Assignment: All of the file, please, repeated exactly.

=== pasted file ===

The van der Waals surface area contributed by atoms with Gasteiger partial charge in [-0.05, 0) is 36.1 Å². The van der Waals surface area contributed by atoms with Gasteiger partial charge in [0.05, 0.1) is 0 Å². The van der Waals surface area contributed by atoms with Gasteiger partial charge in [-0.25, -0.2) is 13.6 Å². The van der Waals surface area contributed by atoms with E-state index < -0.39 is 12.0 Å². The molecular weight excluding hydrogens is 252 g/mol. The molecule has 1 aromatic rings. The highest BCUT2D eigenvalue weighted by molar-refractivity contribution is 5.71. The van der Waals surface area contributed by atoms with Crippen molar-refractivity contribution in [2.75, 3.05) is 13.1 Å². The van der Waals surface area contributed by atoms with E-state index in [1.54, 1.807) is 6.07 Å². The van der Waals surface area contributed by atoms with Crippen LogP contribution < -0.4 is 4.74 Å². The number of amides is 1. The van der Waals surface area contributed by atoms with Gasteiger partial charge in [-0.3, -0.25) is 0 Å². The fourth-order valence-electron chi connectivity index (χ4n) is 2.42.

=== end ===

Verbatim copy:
The van der Waals surface area contributed by atoms with Gasteiger partial charge in [-0.05, 0) is 36.1 Å². The van der Waals surface area contributed by atoms with Gasteiger partial charge in [0.05, 0.1) is 0 Å². The van der Waals surface area contributed by atoms with Gasteiger partial charge in [-0.25, -0.2) is 13.6 Å². The van der Waals surface area contributed by atoms with E-state index < -0.39 is 12.0 Å². The molecular weight excluding hydrogens is 252 g/mol. The molecule has 1 aromatic rings. The highest BCUT2D eigenvalue weighted by molar-refractivity contribution is 5.71. The van der Waals surface area contributed by atoms with Crippen molar-refractivity contribution in [2.75, 3.05) is 13.1 Å². The van der Waals surface area contributed by atoms with E-state index in [1.54, 1.807) is 6.07 Å². The van der Waals surface area contributed by atoms with Crippen LogP contribution < -0.4 is 4.74 Å². The number of amides is 1. The van der Waals surface area contributed by atoms with Gasteiger partial charge in [-0.3, -0.25) is 0 Å². The fourth-order valence-electron chi connectivity index (χ4n) is 2.42.